On Tuesday, the city’s top brass, and a collection of philanthropists and non-profits, will break ground on a 32,000-square-foot facility in the Kenilworth-Parkside neighborhood of Ward 7 that will provide early childhood education services to an area where 72 percent of households are headed by single mothers.
But the Educare building, as it’s known, is much more than a school. It’s also the first piece of a federally-funded plan to replicate the success of the Harlem Children’s Zone in Manhattan, using a model of integrated educational and social services to transform a kid’s whole environment, not just the time they spend in a classroom.
Last year, a coalition headed by Cesar Chavez Charter School founder Irasema Salcedo won $500,000—one of 21 federal grants handed out by the federal “Promise Neighborhoods” program and matched by private sector contributions—to plot the initiative. They pulled together heavy-hitting donors like Warren Buffett‘s daughter and the Pritzker, Kellogg, Kaiser and Gates Foundations to kick in $12 million for the facility, which will be funded on an ongoing basis by a combination of local and federal government dollars, along with a privately-supplied endowment.
The thing that makes the Promise Neighborhoods work—and what Salcedo had to demonstrate in order to win the highly competitive grant—is buy-in from non-profit organizations, businesses, and local government to support a cradle-to-college pipeline for kids growing up in a community weakened by drugs and crime. One of the important partners is developer CityInterests, which is working on a huge planned unit development that will involve senior housing, townhouses, a primary care clinic, office buildings, and the flagship campus of the Community College of D.C. As part of that development, a new footbridge will connect the isolated-feeling neighborhood to the Minnesota-Benning metro station.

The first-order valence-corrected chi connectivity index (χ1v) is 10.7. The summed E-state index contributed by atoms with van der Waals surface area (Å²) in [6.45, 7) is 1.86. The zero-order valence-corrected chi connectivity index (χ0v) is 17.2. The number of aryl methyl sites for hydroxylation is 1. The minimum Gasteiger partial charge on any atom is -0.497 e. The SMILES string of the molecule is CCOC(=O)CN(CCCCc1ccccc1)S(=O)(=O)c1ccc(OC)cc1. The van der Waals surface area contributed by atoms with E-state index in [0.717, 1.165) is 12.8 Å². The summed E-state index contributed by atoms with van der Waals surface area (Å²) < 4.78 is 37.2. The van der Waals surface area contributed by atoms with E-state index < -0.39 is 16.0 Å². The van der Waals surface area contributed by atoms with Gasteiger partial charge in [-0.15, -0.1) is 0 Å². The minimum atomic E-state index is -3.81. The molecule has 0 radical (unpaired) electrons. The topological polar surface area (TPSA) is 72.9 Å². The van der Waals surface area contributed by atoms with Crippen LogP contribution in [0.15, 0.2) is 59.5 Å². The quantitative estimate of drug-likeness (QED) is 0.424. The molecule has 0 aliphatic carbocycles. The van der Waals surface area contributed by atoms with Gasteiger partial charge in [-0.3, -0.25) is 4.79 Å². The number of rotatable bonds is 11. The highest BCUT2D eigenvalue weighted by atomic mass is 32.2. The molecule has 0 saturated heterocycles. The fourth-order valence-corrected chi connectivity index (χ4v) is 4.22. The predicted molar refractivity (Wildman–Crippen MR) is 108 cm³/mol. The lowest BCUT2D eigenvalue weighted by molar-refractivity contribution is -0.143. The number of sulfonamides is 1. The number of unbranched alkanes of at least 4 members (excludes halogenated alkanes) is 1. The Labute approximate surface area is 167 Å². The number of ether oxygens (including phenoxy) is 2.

Also, according to the D.C. Housing Authority, the boatload of federal and private investment is making the Kenilworth property a good candidate for the department of Housing and Urban Development’s Choice Neighborhoods grant, which would transform it into a mixed-income community also built around the idea of comprehensive education, transportation, and healthcare services.
All of these things are longer-term projects. Right now, organizers are looking for an open-air food market to go into a local park, for the health component of their vision.
“It’s a multiheaded happy hydra,” explains Melinda Hudson, senior vice president at the America’s Promise Alliance, which supports promise neighborhoods around the country.